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June 08, 2012

100% Patient Satisfaction Scores

What if I told you this 100% patient satisfaction score was due to a survey of only two people... that I personally picked?

Welcome to the big bad world of patient satisfaction scores.

Often (well... pretty much all the time), I come across an article, bulletin posting, or meeting where patient satisfaction scores are announced... but no background information to back it up. HOW many people completed the survey? HOW were the people selected? WHO administered the survey?

HOW many people completed the survey?

The number of patients who actually completed the survey is very important. Mainly, because of the variance that may occur month-to-month as well as ease in manipulating the results.

Let's assume only TWO people completed the survey. The first month, both give me a thumbs up giving me a score of 100%.

However, the following month, another TWO people completed the survey, but only one gave me a thumbs up giving me a score of 50%.

NEWSFLASH!!! "Patient satisfaction scores plummeted 50% over a 1 month period of time!"

In order for meaningful interpretation of patient satisfaction scores, enough survey results MUST be obtained, especially when comparing scores across time.


HOW were the people selected?

Let's pick on the emergency room...

If I wanted to "pad" my results, I would tend to provide surveys to patients who had simple problems and who were seen quickly.

Child with an earache? Let's seem them immediately in Fast-Track ER. [Look in the ear! There's an ear infection.] Here's some antibiotics. Can you also complete this survey?

As opposed to...

55 year old narcotic-addicted patient with fibromyalgia demanding a prescription for 500 percocet pills for his chest pain. I would probably not want this patient to fill out the survey. Neither would the patient as he would probably toss it.

Granted these are extremes, but if performance bonuses are provided to departments with the best patient satisfaction scores and the ER staff were the ones providing the surveys, one can easily manipulate the results in their favor.

WHO administered the survey?

As mentioned above, survey results can be manipulated depending on who provides or gives the survey, ESPECIALLY if money is involved based on the results of the survey.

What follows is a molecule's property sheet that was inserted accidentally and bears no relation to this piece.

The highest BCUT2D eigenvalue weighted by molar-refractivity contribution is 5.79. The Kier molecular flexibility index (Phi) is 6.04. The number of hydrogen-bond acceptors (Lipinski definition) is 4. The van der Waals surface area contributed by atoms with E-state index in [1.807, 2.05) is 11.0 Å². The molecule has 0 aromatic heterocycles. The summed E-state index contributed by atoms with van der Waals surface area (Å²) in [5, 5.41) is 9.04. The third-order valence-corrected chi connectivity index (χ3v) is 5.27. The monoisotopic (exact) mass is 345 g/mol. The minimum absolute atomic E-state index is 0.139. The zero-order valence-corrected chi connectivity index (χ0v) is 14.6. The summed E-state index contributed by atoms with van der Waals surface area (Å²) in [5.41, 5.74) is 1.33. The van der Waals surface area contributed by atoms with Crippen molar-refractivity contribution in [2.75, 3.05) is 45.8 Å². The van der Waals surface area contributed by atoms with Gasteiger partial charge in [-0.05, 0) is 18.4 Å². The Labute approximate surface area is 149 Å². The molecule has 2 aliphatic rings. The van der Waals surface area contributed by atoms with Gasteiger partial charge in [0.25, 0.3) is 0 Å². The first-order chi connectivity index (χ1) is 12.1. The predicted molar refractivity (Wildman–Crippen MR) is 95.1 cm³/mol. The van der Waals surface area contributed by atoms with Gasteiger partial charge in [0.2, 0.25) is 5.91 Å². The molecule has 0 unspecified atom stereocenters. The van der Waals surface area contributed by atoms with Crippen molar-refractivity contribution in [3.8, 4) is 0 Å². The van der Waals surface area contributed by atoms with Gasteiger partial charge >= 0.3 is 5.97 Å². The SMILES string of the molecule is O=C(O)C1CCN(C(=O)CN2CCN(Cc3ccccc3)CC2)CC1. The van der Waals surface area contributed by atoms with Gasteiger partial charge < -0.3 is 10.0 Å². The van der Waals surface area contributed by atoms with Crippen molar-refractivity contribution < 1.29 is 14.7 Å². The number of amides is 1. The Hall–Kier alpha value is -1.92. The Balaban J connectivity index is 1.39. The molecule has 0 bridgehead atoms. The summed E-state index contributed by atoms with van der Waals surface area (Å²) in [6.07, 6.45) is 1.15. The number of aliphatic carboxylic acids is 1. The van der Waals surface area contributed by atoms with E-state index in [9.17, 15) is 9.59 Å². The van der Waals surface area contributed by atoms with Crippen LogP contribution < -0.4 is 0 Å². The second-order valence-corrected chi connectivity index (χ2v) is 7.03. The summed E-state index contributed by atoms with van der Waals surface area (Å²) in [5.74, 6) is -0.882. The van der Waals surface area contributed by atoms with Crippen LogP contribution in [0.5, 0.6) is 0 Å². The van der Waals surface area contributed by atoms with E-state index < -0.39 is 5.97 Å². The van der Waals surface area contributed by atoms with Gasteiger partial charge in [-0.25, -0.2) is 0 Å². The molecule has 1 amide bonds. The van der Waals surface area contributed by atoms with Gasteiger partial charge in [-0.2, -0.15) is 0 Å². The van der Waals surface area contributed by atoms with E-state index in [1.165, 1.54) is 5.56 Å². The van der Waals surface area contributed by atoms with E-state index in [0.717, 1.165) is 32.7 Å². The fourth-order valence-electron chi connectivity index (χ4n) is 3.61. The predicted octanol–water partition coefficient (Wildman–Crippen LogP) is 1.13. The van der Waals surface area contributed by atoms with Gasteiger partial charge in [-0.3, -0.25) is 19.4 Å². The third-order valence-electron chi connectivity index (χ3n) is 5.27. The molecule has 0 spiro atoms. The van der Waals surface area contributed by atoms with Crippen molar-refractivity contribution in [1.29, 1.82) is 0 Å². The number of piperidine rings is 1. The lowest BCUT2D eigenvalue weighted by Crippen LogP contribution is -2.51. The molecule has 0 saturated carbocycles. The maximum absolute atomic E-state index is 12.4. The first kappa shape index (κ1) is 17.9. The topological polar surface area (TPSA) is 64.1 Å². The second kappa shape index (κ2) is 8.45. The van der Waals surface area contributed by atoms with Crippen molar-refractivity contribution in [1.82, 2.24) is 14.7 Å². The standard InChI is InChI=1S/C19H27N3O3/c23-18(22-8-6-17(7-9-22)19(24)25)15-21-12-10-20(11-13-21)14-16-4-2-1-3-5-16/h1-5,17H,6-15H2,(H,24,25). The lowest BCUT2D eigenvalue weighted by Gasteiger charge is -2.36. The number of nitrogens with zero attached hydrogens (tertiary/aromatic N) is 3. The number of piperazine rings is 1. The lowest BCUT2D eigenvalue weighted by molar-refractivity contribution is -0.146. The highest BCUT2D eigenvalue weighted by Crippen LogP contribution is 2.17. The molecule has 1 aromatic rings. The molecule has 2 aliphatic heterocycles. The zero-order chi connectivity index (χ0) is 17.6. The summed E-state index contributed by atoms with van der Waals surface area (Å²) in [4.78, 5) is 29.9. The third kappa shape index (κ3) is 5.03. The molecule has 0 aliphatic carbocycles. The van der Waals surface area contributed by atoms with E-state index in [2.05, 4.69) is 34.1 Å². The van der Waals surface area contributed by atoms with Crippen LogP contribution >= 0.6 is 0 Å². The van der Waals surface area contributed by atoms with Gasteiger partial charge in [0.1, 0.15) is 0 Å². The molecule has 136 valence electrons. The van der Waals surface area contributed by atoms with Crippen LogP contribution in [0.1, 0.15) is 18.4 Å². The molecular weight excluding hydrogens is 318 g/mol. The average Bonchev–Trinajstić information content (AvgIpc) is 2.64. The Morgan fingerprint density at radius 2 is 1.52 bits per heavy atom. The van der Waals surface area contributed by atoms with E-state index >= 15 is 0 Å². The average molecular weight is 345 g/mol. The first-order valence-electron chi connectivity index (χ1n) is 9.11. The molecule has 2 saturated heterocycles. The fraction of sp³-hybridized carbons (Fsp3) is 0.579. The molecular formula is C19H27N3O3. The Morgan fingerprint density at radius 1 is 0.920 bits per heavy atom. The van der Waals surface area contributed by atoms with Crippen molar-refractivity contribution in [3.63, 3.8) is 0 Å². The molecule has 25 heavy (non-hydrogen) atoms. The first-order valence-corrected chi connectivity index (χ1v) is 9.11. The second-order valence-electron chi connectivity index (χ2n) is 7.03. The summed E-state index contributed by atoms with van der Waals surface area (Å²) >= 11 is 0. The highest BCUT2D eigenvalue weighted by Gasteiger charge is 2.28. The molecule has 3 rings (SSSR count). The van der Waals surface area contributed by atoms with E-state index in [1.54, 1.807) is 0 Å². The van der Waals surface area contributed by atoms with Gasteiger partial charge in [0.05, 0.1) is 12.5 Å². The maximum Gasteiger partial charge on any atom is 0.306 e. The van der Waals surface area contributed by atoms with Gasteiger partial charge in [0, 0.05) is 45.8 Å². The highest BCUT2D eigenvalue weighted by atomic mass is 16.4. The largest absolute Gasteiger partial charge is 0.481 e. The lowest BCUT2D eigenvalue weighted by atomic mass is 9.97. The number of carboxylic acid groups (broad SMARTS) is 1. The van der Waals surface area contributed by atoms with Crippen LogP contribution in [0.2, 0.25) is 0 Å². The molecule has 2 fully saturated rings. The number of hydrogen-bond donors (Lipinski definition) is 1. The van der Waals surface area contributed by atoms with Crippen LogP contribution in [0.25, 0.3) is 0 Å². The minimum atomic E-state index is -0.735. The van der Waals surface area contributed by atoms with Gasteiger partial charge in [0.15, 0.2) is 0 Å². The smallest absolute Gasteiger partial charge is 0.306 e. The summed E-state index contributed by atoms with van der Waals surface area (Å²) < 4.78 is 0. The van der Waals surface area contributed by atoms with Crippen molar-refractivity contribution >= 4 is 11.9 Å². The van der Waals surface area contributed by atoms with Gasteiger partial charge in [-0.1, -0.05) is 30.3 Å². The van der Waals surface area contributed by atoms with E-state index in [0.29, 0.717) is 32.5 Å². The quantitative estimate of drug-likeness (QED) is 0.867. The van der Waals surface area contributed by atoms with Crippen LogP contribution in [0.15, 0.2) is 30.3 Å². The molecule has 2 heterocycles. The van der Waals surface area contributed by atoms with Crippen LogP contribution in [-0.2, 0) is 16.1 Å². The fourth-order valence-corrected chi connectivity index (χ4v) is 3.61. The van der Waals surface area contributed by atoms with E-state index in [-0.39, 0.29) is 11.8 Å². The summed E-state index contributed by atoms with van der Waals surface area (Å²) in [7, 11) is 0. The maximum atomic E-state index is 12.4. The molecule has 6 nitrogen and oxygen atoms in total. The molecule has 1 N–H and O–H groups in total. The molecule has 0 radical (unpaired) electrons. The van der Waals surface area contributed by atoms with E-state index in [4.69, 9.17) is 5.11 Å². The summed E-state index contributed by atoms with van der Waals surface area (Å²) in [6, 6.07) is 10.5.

In order for survey results to be meaningful, a third uninvolved party should be the one to administer the test.

Survey Fatigue

Now even if the survey was done dispassionately and adequate number of surveys were completed, there's still the problem of survey fatigue...

What's that?

I don't know about you all, but I get about 3-4 letters per week and at least one phone call per day asking me to complete a survey on my car, toothbrush, tater tots... etc. You name it... there's a survey for it now.

Now add how many questions are asked... Hopefully one so it's quick.

But also HOW the questions are asked (yes/no versus a scale of 1-10).

As a person completing a survey, if I had my way, there would only be one question that is a yes/no question.

The more questions there are and if they are scaled rather than yes/no, the less likely I'm going to do it.


Now add if you are sick and in pain... How likely are you going to actually complete a 50 question survey on a scale of 1-10???

Probably not...

In fact, it's probably only going to be healthy individuals who tend to give better scores giving a skewed result.

Also, given the survey fatigue I and I bet most people have, it will be a rushed completion without much thought given. The default being five stars all the way down (I may not even bother to read the questions).

A decent way to look for survey fatigue is to have 2 randomly buried questions where rather than 5 stars being the best, 1 star is the best. Surveys where everything is 4 or 5 stars INCLUDING the reversed scale questions should be thrown out.

Summary

Whether good or bad, patient satisfaction scores can be VERY misleading if not completely wrong...

I should also add that whenever money is involved, NO test is going to be 100% accurate due to cheating that WILL happen one way or another.

I predict that this problem is going to get MUCH worse because health insurances will soon base how much reimbursement hospitals and physicians get based on patient satisfaction scores. We are talking about millions and millions of dollars.

Just read about the "no-child left behind" from the Bush era where student test scores influenced teacher pay leading to teachers allowing cheating on tests.
Fauquier blog
Fauquier ENT

Dr. Christopher Chang is a private practice otolaryngology, head & neck surgeon specializing in the treatment of problems related to the ear, nose, and throat. Located in Warrenton, VA about 45 minutes west of Washington DC, he also provides inhalant allergy testing/treatment, hearing tests, and dispenses hearing aids. Google+ Christopher Chang, MD Bio

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